My subsequent introduction to Miss Anderson’s classroom and methods of teaching was traumatic, as it firstly involved the negotiation of an ‘obstacle course’ in the form of a huge double seven foot high blackboard lying hard against, and reaching above the windowed door of her room, and thus, being so strategically placed that it very effectively, nae, totally, blocked any view from the outside corridor of what orthodox or peculiarly ‘Andersonish’ teaching activities might be being implemented within what was undoubtedly her regal sanctum!
The next shock, after negotiating this impediment to public view, was my being led to take my place in a front row desk! Horror of horrors this was to me as a ‘clever-dick’, so accustomed as I was to getting a back-row bench day in – day out.
However, the totally elitist nature of educational methods was soon reinforced in the good lady’s welcoming remarks (which I paraphrase here) ….. “If you work hard John and do well in your first weekly test next Friday morning, your seating position will be an immediate way of showing everyone your place in the class order of merit …. Left-hand-side column, back seat for first place … right-hand-side column, front seat close to my desk for thirty second place.”
Thus the ‘rules of engagement’ were established … and at that time they suited me just fine …. Then, of course I was blissfully unaware of the mental cruelty such labelling could inflict on less-able pupils, far less on the usual quota of dunces present in any school class. I boast of course when I state that the lowest bench that the seat of my flannel shorts ever had to keep restlessly polished over what proved to be two years under this lovably eccentric lady, was third back in the extreme left column of desks. Indeed I was cocky enough at times to make deliberate mistakes or omissions in the tests in order to have a better chance of sitting behind either Jan Kerr or Jean Fletcher … because I just loved to chug their pig-tails, or, more surreptitiously dip loose strands of their hair-tails in my desk’s ink-well. Being hard to prove that the said girls’ flipping of such pig-tails back out of the line of sight of their working jotters was not the cause of the staining, I never ever got official blame for the inking. Anyway, the girls never reported me because I am sure they loved the attention from the ‘maister’s laddie’!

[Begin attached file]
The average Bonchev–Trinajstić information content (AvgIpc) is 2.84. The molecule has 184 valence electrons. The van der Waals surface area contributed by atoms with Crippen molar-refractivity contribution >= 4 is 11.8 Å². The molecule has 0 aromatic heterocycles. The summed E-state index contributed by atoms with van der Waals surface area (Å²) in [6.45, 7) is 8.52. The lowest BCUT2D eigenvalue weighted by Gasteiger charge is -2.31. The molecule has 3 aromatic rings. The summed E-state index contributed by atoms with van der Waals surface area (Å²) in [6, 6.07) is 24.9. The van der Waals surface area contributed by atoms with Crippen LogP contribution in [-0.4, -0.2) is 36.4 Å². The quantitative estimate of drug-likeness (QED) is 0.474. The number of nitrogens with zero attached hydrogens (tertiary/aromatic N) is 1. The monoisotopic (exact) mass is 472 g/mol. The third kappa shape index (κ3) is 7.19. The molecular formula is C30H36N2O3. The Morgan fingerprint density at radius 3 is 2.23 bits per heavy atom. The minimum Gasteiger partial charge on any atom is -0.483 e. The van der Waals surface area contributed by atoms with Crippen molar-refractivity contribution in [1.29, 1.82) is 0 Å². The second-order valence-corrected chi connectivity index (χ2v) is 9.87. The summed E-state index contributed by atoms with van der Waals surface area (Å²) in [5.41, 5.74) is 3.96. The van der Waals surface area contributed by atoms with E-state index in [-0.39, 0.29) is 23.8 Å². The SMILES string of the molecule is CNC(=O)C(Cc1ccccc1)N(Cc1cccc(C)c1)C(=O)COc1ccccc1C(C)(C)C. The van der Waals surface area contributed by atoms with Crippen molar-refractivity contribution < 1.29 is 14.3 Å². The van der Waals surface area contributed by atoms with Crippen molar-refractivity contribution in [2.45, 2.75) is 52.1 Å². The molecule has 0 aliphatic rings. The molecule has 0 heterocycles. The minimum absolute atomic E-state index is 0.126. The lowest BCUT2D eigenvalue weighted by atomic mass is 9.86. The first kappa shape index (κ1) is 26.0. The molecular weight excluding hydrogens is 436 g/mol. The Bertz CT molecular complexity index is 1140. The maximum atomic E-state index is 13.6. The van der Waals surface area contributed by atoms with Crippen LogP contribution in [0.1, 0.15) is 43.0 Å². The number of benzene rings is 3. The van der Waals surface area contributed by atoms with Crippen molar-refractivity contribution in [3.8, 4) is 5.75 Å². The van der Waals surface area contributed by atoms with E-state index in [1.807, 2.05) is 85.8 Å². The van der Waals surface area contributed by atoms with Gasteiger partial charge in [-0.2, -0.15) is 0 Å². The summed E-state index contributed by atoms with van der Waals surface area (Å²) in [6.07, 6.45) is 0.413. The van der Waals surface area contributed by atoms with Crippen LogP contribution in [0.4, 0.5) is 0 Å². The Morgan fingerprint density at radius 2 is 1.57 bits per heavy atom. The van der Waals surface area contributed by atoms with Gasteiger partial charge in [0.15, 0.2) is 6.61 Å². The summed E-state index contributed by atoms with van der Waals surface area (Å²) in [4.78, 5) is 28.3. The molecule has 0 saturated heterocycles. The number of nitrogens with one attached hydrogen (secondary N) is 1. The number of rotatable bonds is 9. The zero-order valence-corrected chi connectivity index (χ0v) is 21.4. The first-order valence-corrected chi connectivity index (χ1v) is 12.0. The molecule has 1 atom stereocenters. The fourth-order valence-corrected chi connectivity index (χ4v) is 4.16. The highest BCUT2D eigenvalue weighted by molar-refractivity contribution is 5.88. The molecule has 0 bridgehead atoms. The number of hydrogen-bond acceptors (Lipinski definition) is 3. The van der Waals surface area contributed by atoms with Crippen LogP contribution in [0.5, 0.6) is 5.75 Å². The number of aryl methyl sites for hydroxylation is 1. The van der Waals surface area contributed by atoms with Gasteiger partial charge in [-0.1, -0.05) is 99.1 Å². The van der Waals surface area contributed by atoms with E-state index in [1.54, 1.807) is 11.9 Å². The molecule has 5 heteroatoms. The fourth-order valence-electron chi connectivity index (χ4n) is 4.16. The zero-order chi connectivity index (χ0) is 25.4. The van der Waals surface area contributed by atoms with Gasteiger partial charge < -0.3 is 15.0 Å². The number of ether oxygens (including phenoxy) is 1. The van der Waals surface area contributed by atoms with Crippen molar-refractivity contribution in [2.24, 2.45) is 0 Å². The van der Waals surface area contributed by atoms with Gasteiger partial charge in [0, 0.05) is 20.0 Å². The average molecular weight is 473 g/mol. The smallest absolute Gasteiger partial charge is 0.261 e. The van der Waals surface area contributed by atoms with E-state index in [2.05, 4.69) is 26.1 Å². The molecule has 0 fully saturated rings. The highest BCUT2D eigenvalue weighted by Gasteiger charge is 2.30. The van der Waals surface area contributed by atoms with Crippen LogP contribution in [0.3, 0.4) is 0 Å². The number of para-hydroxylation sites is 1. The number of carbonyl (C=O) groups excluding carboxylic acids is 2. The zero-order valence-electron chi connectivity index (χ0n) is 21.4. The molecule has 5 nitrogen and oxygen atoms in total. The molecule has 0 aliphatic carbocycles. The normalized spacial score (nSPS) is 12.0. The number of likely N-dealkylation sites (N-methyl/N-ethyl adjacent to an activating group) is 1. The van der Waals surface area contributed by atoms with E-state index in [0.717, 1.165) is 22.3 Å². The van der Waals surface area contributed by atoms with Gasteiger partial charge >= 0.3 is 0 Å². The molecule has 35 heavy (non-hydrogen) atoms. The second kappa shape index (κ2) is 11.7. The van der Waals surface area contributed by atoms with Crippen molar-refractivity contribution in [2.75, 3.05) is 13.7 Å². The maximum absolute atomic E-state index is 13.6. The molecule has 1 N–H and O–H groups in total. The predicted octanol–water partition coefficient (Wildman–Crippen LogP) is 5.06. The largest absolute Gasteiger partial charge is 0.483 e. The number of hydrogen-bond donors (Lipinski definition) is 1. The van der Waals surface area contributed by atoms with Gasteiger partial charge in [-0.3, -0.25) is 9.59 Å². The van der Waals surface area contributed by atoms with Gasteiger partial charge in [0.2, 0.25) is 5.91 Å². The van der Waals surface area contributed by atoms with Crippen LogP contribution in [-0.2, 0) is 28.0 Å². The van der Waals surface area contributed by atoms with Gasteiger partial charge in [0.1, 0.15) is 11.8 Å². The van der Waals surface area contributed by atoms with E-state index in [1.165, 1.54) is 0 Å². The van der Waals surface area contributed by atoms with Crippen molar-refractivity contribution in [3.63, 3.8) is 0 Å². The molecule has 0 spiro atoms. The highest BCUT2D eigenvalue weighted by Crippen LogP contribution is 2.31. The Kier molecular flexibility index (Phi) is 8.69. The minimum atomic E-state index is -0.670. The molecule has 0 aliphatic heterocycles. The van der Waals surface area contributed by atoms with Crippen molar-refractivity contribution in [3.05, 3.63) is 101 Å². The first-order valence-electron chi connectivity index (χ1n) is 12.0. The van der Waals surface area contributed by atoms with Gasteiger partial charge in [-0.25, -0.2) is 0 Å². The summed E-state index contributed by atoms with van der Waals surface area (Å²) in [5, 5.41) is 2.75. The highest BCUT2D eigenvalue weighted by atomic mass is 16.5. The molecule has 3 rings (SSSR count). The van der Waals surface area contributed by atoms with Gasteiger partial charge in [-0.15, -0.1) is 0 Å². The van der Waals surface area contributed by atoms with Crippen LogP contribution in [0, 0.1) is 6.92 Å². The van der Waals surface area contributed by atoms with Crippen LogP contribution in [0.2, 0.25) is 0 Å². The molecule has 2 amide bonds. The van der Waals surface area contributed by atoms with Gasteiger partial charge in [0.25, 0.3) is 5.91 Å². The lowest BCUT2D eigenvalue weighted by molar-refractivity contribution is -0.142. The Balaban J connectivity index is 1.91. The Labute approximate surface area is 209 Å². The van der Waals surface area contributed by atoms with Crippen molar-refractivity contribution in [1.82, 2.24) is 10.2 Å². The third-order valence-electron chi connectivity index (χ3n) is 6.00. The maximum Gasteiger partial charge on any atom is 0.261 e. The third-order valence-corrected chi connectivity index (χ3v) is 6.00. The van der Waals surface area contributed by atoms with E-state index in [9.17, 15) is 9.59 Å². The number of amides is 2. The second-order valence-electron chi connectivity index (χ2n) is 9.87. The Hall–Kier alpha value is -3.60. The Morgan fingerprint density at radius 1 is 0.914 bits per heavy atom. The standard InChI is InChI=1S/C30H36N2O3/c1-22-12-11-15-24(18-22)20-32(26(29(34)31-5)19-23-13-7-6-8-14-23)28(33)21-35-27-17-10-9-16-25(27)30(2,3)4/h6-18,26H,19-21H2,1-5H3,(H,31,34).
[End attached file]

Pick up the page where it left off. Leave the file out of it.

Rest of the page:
Yes, I could be a real obnoxious ‘big-heided’ loon at times in P IV and also in P V.
Over the piece, as I was one of her favourites, and as she spent a lot of time encouraging such as these, I can, without a shadow of a doubt, give Miss Anderson the credit for helping me to become a reasonable mathematician in my secondary school days and later too …. but perhaps even more credit generally is due to her early aiding and abetting of what became in due course my later addiction to problem-solving.
There must be many of her former-pupils from her lengthy years of service to the village who remember her classroom cupboard full of walking shoes to transport her and her 'Pied Piper' followers four times a day via the Burnside and the North End to and from her Dowan Place home .... and the high heeled ones she religiously changed into for classroom 'manoeuvres'. Then of course, there was seldom a minute of any school day when some erring or stupid child would not be in 'exile' behind her camouflaging blackboard – “Out of my sight you abomination”, she would rage! The implied threat in all such banishments was the fear that the ‘maister’ would come a-visiting our classroom. His tellings-off were legend for causing even the strongest willed pupils to dissolve in front of their own classmates into floods of tears. Such tears of indignity then, as I remember them so, so vividly, were the hardest to bear. And I was not excepted by my dad from such public embarrassment when I strayed from the straight and narrow … (of course only occasionally …ha …ha !)